‘Cars 2’ Stars Larry the Cable Guy and Emily Mortimer Talk Bad Driving, Spy Names

Larry the Cable Guy, Emily Mortimer (AP)

In the Disney-Pixar film “Cars 2,” Emily Mortimer and Larry the Cable Guy star as the voices of a fiery pink sports car named Holly Shiftwell and a rusty old tow truck named Tow Mater. Ironically, one of them is a terrible driver.

“She sucks,” Larry revealed about his British co-star. “Emily is not a good driver. She even admits it. What did Emily do, run into a couple parked cars?”

Something like that.

“I shouldn’t be in charge of a vehicle at any point, because I crash them and I lose concentration,” Mortimer told me, adding, “My husband doesn’t let me have a car. His father, when he first met me, needed a Tetanus shot in order to get into my car because it was so disgusting and covered with old tin cans and half-eaten sandwiches.”

Mortimer’s affinity for dirty cars with personality is not unlike that of her character in “Cars 2,” which is available now on Blu-ray/DVD combo pack and XFINITY On Demand. Holly Shiftwell is a fetching British desk agent who gets her first taste of field work when she and partner Finn McMissle (voice of Michael Caine) are asked to rendezvous with an American spy investigating an evil plot surrounding the World Grand Prix. Instead of a meeting a spy, Shiftwell and McMissle encounter goofy Radiator Springs native Tow Mater, a good-natured yokel who is traveling the world with his best buddy and Piston Cup champion Lightning McQueen (voice of Owen Wilson). Mater unwittingly winds up in the center of an international crisis, but just might wind up saving the day and catching a certain spy’s eye in the process.

This film is a follow-up to the highly successful Disney-Pixar film “Cars,” which opened in 2006 and grossed nearly half a billion dollars worldwide. And while sequels tend to get a bad rap, Mortimer says that “Cars 2” is not so much a sequel as it is a whole new entity with familiar faces.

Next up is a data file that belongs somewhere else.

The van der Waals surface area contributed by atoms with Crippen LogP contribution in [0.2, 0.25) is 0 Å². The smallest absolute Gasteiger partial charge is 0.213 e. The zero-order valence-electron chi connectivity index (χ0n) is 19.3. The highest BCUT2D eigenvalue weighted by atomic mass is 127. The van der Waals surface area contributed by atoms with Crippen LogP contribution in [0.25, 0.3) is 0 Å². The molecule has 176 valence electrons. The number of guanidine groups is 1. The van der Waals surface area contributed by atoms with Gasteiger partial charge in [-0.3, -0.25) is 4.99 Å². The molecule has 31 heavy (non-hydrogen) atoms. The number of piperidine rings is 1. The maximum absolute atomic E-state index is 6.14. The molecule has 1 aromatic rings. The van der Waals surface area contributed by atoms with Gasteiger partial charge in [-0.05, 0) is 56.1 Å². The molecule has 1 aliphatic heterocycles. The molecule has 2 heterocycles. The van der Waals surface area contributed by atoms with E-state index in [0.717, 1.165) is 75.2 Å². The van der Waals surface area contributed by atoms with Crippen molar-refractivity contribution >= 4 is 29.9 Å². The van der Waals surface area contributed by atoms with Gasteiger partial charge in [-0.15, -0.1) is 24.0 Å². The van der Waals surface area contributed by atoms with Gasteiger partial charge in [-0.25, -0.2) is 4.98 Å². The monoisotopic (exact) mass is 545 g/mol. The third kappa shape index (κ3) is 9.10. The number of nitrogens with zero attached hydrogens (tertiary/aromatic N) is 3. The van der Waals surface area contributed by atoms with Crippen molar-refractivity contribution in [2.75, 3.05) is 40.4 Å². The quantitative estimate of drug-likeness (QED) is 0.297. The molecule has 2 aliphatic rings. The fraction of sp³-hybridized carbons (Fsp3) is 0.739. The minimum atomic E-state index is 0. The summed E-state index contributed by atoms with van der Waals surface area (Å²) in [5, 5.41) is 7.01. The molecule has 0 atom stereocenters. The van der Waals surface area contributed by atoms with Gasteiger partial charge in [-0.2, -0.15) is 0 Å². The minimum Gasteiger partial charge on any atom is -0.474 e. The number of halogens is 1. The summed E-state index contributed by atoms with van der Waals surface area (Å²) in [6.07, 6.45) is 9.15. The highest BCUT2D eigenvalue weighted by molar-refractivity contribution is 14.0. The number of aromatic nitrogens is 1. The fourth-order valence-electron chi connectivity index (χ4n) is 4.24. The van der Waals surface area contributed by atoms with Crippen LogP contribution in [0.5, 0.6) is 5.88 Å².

“It’s totally different from the original, which I think saves it from the pitfalls of sequels,” Mortimer, 39, explained. “It’s a totally different genre of film. It’s a spy film, it’s an action film. It’s still a film about friendship and, on that level, it still has some of the heart of the first one, but it’s a whole different beast. The first 10 minutes, to me, are as exciting and mind-blowing as any ‘Bond’ movie I’ve ever seen.”

Larry echoes Emily’s assessment, adding that there is only one group of fans that really matter in the long run: Kids.

“Those are the only critics you need to look at,” the 48-year-old comedian said. “Kids don’t care what a critic writes. If a critic doesn’t like a movie, that little boy doesn’t care—he likes Mater, he likes McQueen.”

Larry and Emily, each a parent of two children, admit the idea of starring in a film their kids could watch made the franchise particularly attractive to them. And although this new “Cars” adventure has received criticism for action sequences that are potentially frightening for smaller fans, both actors say their own offspring were quite fond of the film and their parent’s performance.

“[My son] is terribly sort of sophisticated about the whole thing and was impressed and delighted,” Mortimer said. “For about 60 seconds I was the coolest person in our house. And then I’ll get forgotten again.”

In the coming months, Mortimer and Cable Guy will continue to cash in on their kid-appeal. Emily will appear in the Martin Scorcese 3-D film “Hugo” this November, while Larry kicks off 2012 with a starring role in the straight-to-video sequel to “Tooth Fairy.”

For now, the two are embracing their roles as animated, automobile spies. In fact, they both offered creative real-life spy names for themselves.

“You know when you do that thing where you [use] your pet’s name and your mother’s maiden name?” Mortimer said. “Mine ended up as ‘Tizzy Gollop.’”

“Agent Fats,” Larry said, laughing. “How’s that? Agent Breathe Hard.”

The opinions expressed are solely those of the author and do not necessarily reflect the views of Comcast.

The opinions expressed are solely those of the author and do not necessarily reflect the views of Comcast.

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